And for those of you who learned AutoCAD before AutoCAD 2000, AutoCAD 2004 and 2005 have a time sensitive right-click setting so you can right-click for an [Enter] or hold it a fraction of a second longer to get the menu. This is one of my favorite AutoCAD 2004 enhancements. I had too many years of right-click = return (that's what we used to call the [Enter] key) ingrained in my neural pathways. The instructions for setting it up are on the Autodesk web site here: Autodesk - AutoCAD - Time Sensitive Right-click

Friday, December 03, 2004

Merriam-Webster's Words of the Year 2004

Merriam-Webster's list of top ten lookups can be found at Merriam-Webster 's Words of the Year 2004. "Blog" was the most frequently requested term.

All I want for Christmas is...

What does a CAD Manager want for Christmas? How about a 108Mbps wireless network? Maybe the upgrades you budgeted for last year? How about a memory stick - I got one of those for my brother this year - he said he couldn't remember where he put his.

Just imagine that Santa Claus or Oprah Winfrey were going to fill your CAD stocking this year. What would be the best present to help you in your CAD Management career? Leave a comment or send me an email and let me know.

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Tuesday, November 23, 2004

CAD Isn't...

Sometimes CAD is Computer Aided Design, but often it is still just Computer Aided Drafting. In other words, CAD isn’t always CAD, sometimes it is just CAD.

Years ago you might see a reference to CADD, Computer Aided Drafting and Design. There was no confusion with that acronym. I don’t know why the last “D” was dropped, but I suspect it was because CADD was gaining a reputation as a four letter word.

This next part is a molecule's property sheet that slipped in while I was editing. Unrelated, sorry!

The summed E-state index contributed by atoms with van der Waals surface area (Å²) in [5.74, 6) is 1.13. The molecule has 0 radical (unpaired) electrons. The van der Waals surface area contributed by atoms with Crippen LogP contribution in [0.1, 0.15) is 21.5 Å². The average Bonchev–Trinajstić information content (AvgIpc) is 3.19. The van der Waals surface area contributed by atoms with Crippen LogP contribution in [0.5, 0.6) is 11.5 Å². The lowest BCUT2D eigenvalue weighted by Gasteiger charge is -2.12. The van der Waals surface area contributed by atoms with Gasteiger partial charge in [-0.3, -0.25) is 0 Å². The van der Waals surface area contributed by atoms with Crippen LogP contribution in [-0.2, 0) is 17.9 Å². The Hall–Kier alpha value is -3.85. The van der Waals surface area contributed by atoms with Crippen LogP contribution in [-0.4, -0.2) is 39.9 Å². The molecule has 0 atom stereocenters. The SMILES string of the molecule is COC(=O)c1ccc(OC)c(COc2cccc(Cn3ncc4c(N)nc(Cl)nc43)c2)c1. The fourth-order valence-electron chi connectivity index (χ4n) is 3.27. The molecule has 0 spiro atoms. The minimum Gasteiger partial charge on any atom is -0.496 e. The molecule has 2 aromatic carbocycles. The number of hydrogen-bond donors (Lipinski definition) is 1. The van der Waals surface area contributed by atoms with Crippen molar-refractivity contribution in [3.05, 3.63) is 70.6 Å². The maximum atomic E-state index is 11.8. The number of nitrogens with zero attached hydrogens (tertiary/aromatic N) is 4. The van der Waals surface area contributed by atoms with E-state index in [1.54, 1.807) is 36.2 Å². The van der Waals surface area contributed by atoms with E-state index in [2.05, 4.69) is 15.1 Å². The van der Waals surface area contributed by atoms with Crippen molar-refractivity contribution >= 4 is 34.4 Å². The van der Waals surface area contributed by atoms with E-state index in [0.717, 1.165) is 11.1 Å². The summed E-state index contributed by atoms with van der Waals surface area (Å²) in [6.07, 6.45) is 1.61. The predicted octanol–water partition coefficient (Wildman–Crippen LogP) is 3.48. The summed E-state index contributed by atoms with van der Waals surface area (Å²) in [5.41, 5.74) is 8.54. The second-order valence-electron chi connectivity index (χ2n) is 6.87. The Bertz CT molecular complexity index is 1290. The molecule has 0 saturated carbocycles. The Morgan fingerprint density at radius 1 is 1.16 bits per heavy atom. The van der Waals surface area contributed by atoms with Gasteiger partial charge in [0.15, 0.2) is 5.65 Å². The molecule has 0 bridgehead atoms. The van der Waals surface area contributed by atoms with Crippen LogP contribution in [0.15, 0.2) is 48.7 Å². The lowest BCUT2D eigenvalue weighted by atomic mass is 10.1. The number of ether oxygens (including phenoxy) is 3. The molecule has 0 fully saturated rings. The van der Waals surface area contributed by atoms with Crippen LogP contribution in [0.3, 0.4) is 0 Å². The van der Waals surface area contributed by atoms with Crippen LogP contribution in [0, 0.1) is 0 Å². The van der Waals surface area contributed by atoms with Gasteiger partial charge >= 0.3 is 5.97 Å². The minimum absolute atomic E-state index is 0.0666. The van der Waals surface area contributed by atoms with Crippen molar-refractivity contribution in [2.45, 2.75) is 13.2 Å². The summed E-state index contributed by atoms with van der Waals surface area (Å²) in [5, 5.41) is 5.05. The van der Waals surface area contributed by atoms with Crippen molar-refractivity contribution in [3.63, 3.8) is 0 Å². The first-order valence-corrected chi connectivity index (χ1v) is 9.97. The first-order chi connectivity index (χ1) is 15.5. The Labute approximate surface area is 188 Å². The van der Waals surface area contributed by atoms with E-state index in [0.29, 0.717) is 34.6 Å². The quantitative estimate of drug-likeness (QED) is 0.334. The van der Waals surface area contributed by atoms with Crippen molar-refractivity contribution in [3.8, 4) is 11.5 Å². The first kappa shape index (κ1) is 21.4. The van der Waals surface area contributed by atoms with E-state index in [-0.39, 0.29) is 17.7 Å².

CAD is a tool for designers to create, modify, and communicate their concepts. CAD isn’t magic. Here are some other things that CAD isn’t:

  • Computer Aided Death
    Go on, it won’t hurt you. See, it likes you.
  • Crummy Automated Drawings
    Okay, sometimes it is, but it depends on the designer and the automation.
  • Coloring And Doodling
    Maybe when we have a generation that masters a stylus or a mouse before they hold a crayon, but not yet.
  • Create, Amend, Deny
    You know you drew it that way. We told you to do it in 3D. We told you to check for interferences. Now they’ll have to “hammer to fit and paint to match” at the site. See Crummy Automated Drawings above and get some training.

Monday, November 22, 2004

You Might be a CAD Manager if...

You might be a CAD Manager if...'ve ever read an entire CAD User's Guide.

You might be a CAD Manager if...'ve ever made corrections to a CAD User's Guide.

You might be a CAD Manager if...'ve ever done a web search for "CAD Standard."

You might be a CAD Manager if...'ve ever done an ebay search for "CAD."

You might be a CAD Manager if... regularly use the word "user" as profanity.

Thursday, November 18, 2004

The “Typical” CAD Manager